Even after more than 300 years since its conception, one can only admire the composed grand vista offered by the "backyard" of the Palais de Versailles.
At the time when it was designed and created, the immensity of the project was supposed to underscore the control that humankind held over nature and how harnessing wild forest into symmetry and order reflected the power of king and government. Seen under the vastness of a hot summer sky, however, it shows that nature still prevails.

Les Jardins de Versailles I   oil on panel   8" X 10"   Chris De Dier
available from the artist. US$225.00 + $20.00 s/h

Monday, August 9, 2010

Opium Anyone?

Don't get excited... or nervous, depending on your inclination.  This is only announcing a painting of an immense field with poppies and a distant mountain range on the horizon. And as usual in my work, it's not as much about the subject as it is a study or composition of eroding forms and colors under heavy atmospheric conditions; another perfect example of what I mean by painting transitive blinks.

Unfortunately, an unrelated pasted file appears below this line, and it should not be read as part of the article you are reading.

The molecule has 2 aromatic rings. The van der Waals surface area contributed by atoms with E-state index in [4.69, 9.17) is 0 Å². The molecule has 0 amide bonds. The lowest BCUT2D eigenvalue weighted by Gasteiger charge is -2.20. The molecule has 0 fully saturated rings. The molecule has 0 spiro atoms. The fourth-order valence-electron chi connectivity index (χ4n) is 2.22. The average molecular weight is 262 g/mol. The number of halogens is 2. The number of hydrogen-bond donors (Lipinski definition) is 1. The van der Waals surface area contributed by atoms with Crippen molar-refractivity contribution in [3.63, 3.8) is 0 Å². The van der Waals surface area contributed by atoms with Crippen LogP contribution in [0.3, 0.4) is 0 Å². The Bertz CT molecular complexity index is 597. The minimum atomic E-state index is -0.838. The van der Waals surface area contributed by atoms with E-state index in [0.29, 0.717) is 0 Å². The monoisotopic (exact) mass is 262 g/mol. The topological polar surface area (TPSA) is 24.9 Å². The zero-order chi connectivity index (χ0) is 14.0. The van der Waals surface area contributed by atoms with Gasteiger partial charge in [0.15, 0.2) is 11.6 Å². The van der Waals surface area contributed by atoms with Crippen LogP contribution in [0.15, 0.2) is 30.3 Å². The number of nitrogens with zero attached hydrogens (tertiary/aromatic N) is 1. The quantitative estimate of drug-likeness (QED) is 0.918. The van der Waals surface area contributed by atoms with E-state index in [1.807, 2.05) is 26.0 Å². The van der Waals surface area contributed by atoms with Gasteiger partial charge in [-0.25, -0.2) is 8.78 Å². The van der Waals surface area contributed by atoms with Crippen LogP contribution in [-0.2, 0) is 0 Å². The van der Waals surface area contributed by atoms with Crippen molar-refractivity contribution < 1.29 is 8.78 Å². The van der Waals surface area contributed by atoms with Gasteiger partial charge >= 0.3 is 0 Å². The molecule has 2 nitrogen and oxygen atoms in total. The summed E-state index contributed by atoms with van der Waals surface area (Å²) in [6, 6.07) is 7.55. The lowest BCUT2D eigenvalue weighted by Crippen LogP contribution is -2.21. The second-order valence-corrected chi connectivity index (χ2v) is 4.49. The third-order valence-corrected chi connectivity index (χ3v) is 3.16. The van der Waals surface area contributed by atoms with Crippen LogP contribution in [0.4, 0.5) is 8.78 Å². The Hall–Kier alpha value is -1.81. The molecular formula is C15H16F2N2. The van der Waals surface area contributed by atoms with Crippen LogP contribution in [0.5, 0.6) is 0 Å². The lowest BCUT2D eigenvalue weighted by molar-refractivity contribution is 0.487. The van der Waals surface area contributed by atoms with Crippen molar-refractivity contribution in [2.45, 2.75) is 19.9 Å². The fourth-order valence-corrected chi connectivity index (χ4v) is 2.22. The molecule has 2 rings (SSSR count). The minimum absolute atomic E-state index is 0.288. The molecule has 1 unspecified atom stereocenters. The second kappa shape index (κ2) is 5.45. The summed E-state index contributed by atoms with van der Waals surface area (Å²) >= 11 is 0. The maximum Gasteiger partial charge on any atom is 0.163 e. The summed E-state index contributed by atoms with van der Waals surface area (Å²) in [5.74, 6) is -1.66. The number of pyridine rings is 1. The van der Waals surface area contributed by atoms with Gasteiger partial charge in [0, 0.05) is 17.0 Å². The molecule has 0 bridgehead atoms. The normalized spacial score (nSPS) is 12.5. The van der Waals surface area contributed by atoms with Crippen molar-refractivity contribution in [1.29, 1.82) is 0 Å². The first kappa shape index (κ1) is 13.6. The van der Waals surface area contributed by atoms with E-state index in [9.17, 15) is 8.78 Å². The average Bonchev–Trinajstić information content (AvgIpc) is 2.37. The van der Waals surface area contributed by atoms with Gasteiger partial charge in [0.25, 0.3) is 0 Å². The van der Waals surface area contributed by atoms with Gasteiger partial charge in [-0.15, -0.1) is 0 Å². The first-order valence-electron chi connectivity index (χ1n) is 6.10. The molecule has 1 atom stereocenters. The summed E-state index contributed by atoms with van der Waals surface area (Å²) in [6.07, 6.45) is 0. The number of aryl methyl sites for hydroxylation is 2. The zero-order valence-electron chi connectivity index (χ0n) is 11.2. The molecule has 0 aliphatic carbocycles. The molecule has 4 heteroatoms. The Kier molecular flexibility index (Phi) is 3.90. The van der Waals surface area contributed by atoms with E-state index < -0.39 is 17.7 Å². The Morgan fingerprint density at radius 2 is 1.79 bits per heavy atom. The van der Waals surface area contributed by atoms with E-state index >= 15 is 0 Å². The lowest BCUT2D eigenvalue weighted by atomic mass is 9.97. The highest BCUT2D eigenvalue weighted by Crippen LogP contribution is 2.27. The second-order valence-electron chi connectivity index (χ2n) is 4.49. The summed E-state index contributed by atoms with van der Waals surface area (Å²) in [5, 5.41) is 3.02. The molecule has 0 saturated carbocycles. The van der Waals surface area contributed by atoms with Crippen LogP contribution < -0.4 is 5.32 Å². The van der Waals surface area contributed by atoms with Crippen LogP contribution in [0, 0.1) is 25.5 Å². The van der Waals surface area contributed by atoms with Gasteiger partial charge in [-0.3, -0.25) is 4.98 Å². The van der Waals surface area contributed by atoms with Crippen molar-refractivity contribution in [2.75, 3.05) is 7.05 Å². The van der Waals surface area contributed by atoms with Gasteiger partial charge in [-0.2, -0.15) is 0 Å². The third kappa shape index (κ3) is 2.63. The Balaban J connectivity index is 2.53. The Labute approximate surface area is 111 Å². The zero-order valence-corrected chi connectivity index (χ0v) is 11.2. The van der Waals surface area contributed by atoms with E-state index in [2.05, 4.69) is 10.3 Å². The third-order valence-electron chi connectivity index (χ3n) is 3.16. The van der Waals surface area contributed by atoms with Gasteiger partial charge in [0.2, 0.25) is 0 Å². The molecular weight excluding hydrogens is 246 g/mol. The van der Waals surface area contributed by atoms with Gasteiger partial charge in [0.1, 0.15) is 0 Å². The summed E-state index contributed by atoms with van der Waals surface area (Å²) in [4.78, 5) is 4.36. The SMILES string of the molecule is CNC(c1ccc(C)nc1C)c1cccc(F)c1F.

Poppy Fields   oil on canvas   36" X 36"   Chris De Dier
available from the artist. call for pricing.

Friday, August 6, 2010

The Biggest Loser

Blame it on the economy, I guess? This commissioned painting hung for almost 2 months in the lobby of a newly renovated office building in downtown Austin until it became clear that the invoice wasn't going to be paid. As many businesses and self-employed people remain in surival mode, it was no pleasant news that this long anticipated sale wasn't going to materialize. However, in the end it remains to be seen who lost the most. No doubt the painting will eventually find another happy home, but what will ever happen to that wall?